Dellinger calls for VA secretary, 2 others to step down
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In front of local media and a live Internet audience, American Legion National Commander Daniel M. Dellinger today called for the resignations of Department of Veterans Affairs Secretary Eric Shinseki, Under Secretary of Health Robert Petzel and Under Secretary of Benefits Allison Hickey.
Dellinger cited poor oversight and failed leadership as the reason for calling for the resignations – something The American Legion hasn’t done regarding a public official in more than 30 years.
“Gen. Eric Shinseki has served his country well,” Dellinger said. “His patriotism and sacrifice for this nation are above reproach. However, his record as the head of the Department of Veterans Affairs tells a different story. The existing leadership has exhibited a pattern of bureaucratic incompetence and failed leadership that has been amplified in recent weeks.”
Dellinger pointed to allegations from multiple whistleblowers of a secret waiting list at the Phoenix VA Health Care System that may have resulted in the death of approximately 40 veterans, that VA previously had acknowledged that 23 veterans throughout the health-care system have died as a result of delayed care in recent years, and a the findings of an investigation by VA’s Office of Medical Inspector that clerks at the VA clinic in Fort Collins, Colo., were instructed last year how to falsify appointment records so it appeared the small staff of doctors was seeing patients within the agency's goal of 14 days, according to the investigation.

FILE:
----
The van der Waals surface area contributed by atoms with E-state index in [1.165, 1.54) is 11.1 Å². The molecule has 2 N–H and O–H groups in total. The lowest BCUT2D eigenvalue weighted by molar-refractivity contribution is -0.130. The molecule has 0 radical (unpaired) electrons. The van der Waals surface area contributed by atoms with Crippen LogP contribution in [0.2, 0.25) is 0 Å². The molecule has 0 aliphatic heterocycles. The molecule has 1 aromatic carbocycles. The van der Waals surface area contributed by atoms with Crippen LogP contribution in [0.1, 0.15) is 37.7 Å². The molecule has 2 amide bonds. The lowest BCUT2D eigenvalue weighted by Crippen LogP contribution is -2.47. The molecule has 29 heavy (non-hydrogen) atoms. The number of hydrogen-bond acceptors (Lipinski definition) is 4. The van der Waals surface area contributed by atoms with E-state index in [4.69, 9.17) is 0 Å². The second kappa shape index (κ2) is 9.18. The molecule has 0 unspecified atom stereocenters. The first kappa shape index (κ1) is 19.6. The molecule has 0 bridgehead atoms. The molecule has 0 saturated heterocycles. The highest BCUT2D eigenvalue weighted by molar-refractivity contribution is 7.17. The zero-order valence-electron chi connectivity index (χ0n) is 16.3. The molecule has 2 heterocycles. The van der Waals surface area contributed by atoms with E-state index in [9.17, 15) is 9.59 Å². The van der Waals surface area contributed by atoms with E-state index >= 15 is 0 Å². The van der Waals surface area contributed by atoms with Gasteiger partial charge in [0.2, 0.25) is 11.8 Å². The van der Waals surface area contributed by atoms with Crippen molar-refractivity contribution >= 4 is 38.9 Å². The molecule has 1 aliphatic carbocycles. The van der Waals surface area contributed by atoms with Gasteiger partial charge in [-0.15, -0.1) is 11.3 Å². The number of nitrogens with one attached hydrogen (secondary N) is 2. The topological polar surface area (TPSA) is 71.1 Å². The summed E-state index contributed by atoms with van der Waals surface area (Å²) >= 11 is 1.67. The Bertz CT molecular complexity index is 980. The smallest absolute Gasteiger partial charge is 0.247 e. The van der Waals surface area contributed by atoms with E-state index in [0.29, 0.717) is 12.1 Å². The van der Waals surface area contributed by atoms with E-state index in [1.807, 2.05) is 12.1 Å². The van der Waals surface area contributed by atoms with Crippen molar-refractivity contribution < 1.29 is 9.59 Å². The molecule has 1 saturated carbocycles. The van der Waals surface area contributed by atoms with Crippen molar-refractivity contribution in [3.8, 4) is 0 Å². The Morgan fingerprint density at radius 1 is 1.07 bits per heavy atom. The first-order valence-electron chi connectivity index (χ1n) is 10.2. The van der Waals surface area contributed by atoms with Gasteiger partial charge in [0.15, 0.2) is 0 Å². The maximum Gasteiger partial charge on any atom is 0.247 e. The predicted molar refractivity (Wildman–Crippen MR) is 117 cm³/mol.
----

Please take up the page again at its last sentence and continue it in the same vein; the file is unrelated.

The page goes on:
“These disturbing reports are part of what appear to be a pattern of scandals that has infected the entire system,” said Dellinger, noting issues that have come up in Pittsburgh, Atlanta and Augusta, Ga. “Those problems need addressed at the highest level – starting with new leadership. The existing leadership has exhibited a pattern of bureaucratic incompetence and failed leadership that has been amplified in recent weeks.”
Dellinger said that the failure to disclose safety information or to cover up mistakes is unforgivable – as is fostering a culture of nondisclosure. “VA leadership has demonstrated its incompetence through preventable deaths of veterans, long wait times for medical care, a benefits claims backlog numbering in excess of 596,000, and the awarding of bonuses to senior executives who have overseen such operations,” he said. “Some veterans have waited years to have their claims decided. That same leadership has failed to provide answers to why these issues continue to occur.”
Dellinger said that while errors and lapses can occur in any system, “The American Legion expects when such errors and lapses are discovered, that they are dealt with swiftly and that the responsible parties are held accountable. This has not happened at the Department of Veterans Affairs. There needs to be a change, and that change needs to occur at the top. “
When asked by media what the Legion would do if the trio didn’t resign, Dellinger said a draft of the request was being sent to the White House. “This is a very serious situation,” he said. “The administration needs to take steps now. It’s long overdue. Whenever you’re talking about a patient’s life – a veteran’s life – in jeopardy, it’s always serious.”
Dellinger also wrote an op-ed piece calling for the resignations. Read it here.